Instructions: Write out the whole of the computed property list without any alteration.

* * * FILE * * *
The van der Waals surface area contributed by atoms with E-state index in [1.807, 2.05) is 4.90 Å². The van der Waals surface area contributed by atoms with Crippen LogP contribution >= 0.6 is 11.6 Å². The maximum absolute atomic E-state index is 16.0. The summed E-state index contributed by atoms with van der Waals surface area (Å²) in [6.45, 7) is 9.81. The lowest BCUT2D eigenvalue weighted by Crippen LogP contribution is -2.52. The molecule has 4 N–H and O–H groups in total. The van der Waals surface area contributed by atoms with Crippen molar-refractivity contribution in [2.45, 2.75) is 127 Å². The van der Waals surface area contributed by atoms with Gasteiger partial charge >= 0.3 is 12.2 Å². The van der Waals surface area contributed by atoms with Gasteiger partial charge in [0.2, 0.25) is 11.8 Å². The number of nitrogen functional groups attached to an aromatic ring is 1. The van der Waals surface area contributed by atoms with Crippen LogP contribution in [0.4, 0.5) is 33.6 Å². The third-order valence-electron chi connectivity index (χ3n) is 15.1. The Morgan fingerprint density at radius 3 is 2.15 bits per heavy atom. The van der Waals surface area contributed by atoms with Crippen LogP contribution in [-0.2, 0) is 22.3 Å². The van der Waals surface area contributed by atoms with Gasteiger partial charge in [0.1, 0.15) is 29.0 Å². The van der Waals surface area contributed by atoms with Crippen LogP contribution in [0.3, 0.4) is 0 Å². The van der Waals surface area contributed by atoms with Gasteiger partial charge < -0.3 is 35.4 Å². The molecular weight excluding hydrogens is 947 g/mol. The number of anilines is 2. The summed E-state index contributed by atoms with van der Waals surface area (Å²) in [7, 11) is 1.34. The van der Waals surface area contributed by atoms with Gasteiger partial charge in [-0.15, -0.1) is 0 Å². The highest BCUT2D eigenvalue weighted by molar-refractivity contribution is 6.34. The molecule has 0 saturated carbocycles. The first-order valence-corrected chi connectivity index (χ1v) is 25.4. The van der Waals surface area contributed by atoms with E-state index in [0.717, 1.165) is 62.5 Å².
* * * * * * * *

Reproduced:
The van der Waals surface area contributed by atoms with E-state index in [1.807, 2.05) is 4.90 Å². The van der Waals surface area contributed by atoms with Crippen LogP contribution >= 0.6 is 11.6 Å². The maximum absolute atomic E-state index is 16.0. The summed E-state index contributed by atoms with van der Waals surface area (Å²) in [6.45, 7) is 9.81. The lowest BCUT2D eigenvalue weighted by Crippen LogP contribution is -2.52. The molecule has 4 N–H and O–H groups in total. The van der Waals surface area contributed by atoms with Crippen molar-refractivity contribution in [2.45, 2.75) is 127 Å². The van der Waals surface area contributed by atoms with Gasteiger partial charge >= 0.3 is 12.2 Å². The van der Waals surface area contributed by atoms with Gasteiger partial charge in [0.2, 0.25) is 11.8 Å². The number of nitrogen functional groups attached to an aromatic ring is 1. The van der Waals surface area contributed by atoms with Crippen LogP contribution in [0.4, 0.5) is 33.6 Å². The third-order valence-electron chi connectivity index (χ3n) is 15.1. The Morgan fingerprint density at radius 3 is 2.15 bits per heavy atom. The van der Waals surface area contributed by atoms with Crippen LogP contribution in [-0.2, 0) is 22.3 Å². The van der Waals surface area contributed by atoms with Gasteiger partial charge in [0.1, 0.15) is 29.0 Å². The van der Waals surface area contributed by atoms with Crippen LogP contribution in [0.3, 0.4) is 0 Å². The van der Waals surface area contributed by atoms with Gasteiger partial charge < -0.3 is 35.4 Å². The molecular weight excluding hydrogens is 947 g/mol. The number of anilines is 2. The summed E-state index contributed by atoms with van der Waals surface area (Å²) in [7, 11) is 1.34. The van der Waals surface area contributed by atoms with Gasteiger partial charge in [-0.15, -0.1) is 0 Å². The highest BCUT2D eigenvalue weighted by molar-refractivity contribution is 6.34. The molecule has 0 saturated carbocycles. The first-order valence-corrected chi connectivity index (χ1v) is 25.4. The van der Waals surface area contributed by atoms with E-state index in [0.717, 1.165) is 62.5 Å².